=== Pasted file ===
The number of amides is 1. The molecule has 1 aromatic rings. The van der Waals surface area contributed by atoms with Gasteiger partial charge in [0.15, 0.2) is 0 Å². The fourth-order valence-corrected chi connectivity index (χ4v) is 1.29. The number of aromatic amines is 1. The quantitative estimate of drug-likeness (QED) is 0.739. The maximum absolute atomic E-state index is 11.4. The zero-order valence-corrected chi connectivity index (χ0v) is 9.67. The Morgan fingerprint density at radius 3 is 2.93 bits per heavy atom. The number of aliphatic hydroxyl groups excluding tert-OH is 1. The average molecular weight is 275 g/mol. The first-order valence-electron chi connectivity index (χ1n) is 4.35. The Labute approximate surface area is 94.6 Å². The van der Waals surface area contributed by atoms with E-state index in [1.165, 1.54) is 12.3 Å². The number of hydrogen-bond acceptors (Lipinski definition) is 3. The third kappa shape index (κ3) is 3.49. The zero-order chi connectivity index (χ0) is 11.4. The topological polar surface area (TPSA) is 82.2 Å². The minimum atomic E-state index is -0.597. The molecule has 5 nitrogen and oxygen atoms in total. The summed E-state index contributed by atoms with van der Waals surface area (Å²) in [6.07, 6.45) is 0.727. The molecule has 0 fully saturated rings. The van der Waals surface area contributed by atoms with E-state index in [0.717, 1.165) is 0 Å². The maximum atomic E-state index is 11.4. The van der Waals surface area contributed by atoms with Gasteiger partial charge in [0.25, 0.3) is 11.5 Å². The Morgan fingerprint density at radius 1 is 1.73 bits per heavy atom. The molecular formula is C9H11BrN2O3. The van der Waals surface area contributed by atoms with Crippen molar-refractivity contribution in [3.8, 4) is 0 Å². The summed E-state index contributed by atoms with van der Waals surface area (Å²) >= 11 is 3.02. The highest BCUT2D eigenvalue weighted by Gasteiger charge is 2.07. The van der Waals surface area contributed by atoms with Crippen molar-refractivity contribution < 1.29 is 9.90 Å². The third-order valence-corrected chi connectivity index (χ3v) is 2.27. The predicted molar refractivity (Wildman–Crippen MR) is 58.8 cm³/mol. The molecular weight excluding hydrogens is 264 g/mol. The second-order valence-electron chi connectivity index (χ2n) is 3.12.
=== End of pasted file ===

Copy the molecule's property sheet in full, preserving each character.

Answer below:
The number of amides is 1. The molecule has 1 aromatic rings. The van der Waals surface area contributed by atoms with Gasteiger partial charge in [0.15, 0.2) is 0 Å². The fourth-order valence-corrected chi connectivity index (χ4v) is 1.29. The number of aromatic amines is 1. The quantitative estimate of drug-likeness (QED) is 0.739. The maximum absolute atomic E-state index is 11.4. The zero-order valence-corrected chi connectivity index (χ0v) is 9.67. The Morgan fingerprint density at radius 3 is 2.93 bits per heavy atom. The number of aliphatic hydroxyl groups excluding tert-OH is 1. The average molecular weight is 275 g/mol. The first-order valence-electron chi connectivity index (χ1n) is 4.35. The Labute approximate surface area is 94.6 Å². The van der Waals surface area contributed by atoms with E-state index in [1.165, 1.54) is 12.3 Å². The number of hydrogen-bond acceptors (Lipinski definition) is 3. The third kappa shape index (κ3) is 3.49. The zero-order chi connectivity index (χ0) is 11.4. The topological polar surface area (TPSA) is 82.2 Å². The minimum atomic E-state index is -0.597. The molecule has 5 nitrogen and oxygen atoms in total. The summed E-state index contributed by atoms with van der Waals surface area (Å²) in [6.07, 6.45) is 0.727. The molecule has 0 fully saturated rings. The van der Waals surface area contributed by atoms with E-state index in [0.717, 1.165) is 0 Å². The maximum atomic E-state index is 11.4. The van der Waals surface area contributed by atoms with Gasteiger partial charge in [0.25, 0.3) is 11.5 Å². The Morgan fingerprint density at radius 1 is 1.73 bits per heavy atom. The molecular formula is C9H11BrN2O3. The van der Waals surface area contributed by atoms with Crippen molar-refractivity contribution in [3.8, 4) is 0 Å². The summed E-state index contributed by atoms with van der Waals surface area (Å²) >= 11 is 3.02. The highest BCUT2D eigenvalue weighted by Gasteiger charge is 2.07. The van der Waals surface area contributed by atoms with Crippen molar-refractivity contribution < 1.29 is 9.90 Å². The third-order valence-corrected chi connectivity index (χ3v) is 2.27. The predicted molar refractivity (Wildman–Crippen MR) is 58.8 cm³/mol. The molecular weight excluding hydrogens is 264 g/mol. The second-order valence-electron chi connectivity index (χ2n) is 3.12.